In spite of their immeasurable benefits to life sustenance, the sustainable management of forest and forest resources in Nigeria is fraught with innumerable challenges such as the conflicting roles of the various stakeholders involved in forest management. Forests have since ancient times played an important role in the lives of people and the environment in general. That is, forests provided and continue to provide numerous benefits to humanity. This has repercussions for the environmental and environments on the people especially the poor and the people who depend on the forest. It is in this vein that this study was undertaken to assess the effects of deforestation on the environments of the forest fringe communities (farmers) in the Ukwa L.G.A.. The study adopted the case study research design in undertaking this systematic enquiry. This was adopted to help acquire knowledge on the current situation with regards to the phenomenon under consideration. Both primary and secondary data were collected and used for the study. The study employed both qualitative and quantitative data gathering techniques to collect the necessary data and was analyzed in great depth to determine their implications for changing forest cover and environments in the study area. The respondents for the study comprised Farmers, Municipal Meteorological Department, Forestry Commission and Municipal Agricultural Development Units. The study showed that, the farmers in the study area are largely engaged in the cultivation of food crops which are mainly subsistence in nature. It was realized that the farmers practice mixed cropping with slash and burn as the predominant land preparation method. The study showed that deforestation has affected crop production in the areas of delayed commencement of planting seasons, pest and diseases infestation, level and quality of crop yields and reduction in the income levels of farmers. The study recommended among other things, the continuous education and sensitization of farmers, strengthening of the public institution stakeholders and promotion of active research that will ensure a decline in deforestation.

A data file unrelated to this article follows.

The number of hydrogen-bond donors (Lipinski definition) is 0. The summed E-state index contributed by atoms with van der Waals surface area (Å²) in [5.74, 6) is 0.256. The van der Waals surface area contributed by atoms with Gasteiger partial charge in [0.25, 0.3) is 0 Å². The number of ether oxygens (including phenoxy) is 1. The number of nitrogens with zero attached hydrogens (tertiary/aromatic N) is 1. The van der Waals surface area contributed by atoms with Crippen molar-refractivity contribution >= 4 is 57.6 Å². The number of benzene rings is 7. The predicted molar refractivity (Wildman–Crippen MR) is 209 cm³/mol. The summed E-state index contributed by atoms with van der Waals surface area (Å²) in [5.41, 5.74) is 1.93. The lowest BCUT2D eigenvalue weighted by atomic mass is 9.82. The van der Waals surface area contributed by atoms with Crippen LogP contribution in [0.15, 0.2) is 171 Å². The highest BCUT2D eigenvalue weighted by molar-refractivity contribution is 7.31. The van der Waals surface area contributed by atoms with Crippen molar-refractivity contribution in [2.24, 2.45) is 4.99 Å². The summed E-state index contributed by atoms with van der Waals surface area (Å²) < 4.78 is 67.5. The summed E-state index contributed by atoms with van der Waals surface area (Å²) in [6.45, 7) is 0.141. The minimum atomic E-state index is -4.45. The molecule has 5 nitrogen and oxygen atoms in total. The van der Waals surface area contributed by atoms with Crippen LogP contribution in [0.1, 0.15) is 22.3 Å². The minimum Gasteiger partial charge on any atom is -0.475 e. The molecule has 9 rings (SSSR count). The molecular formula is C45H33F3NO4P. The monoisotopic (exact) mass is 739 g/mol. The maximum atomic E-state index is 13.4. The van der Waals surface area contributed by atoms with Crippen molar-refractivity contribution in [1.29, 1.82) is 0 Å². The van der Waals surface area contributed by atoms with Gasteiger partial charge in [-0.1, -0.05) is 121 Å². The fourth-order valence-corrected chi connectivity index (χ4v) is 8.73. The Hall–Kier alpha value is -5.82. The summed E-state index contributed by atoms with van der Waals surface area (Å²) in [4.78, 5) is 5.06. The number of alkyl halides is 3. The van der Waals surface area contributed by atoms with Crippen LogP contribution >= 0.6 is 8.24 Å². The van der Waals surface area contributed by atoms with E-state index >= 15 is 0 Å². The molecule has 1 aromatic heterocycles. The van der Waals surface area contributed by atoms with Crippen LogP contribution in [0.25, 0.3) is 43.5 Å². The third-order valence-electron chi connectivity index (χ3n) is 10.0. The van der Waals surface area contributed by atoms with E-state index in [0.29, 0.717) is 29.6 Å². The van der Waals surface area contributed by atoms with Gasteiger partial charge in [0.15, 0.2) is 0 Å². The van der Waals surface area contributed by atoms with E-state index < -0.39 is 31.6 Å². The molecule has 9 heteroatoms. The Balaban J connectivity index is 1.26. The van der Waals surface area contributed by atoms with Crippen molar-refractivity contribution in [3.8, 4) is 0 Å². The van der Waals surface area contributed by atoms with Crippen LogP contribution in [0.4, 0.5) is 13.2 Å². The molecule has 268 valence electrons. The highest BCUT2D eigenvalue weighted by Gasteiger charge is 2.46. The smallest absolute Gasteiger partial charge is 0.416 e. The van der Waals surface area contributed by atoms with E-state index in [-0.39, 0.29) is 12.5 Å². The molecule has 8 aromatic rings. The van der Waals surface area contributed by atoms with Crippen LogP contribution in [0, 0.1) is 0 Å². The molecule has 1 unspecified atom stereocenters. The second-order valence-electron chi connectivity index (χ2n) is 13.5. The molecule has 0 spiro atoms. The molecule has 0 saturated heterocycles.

1.1 BACKGROUND OF THE STUDY
Forests cover almost a third of the earth’s land surface providing many environmental benefits including a major role in the hydrologic cycle, soil conservation, prevention of climate change and preservation of biodiversity. Forest resources can provide long-term national economic benefits. For example, at least 145 countries of the world are currently involved in wood production (Anon, 2020). Sufficient evidence is available that the whole world is facing an environmental crisis on account of heavy deforestation. For years remorseless destruction of forests has been going on and we have not been able to comprehend the dimension until recently. Nobody knows exactly how much of the world’s rainforests have already been destroyed and continue to be razed each year.
Deforestation is the conversion of forest to an alternative permanent non-forested land use such as agriculture, grazing or urban development. Deforestation is primarily a concern for the developing countries of the tropics as it is shrinking areas of the tropical forests causing loss of biodiversity and enhancing the greenhouse effect (Angelsen et al., 2011). FAO considers a plantation of trees established primarily for timber production to be forest and therefore does not classify natural forest conversion to plantation as deforestation (but still records it as a loss of natural forests). However, FAO does not consider tree plantations that provide non-timber products to be forest although they do classify rubber plantations as forest. Forest degradation occurs when the ecosystem functions of the forest are degraded but where the area remains forested rather cleared (Anon., 2020).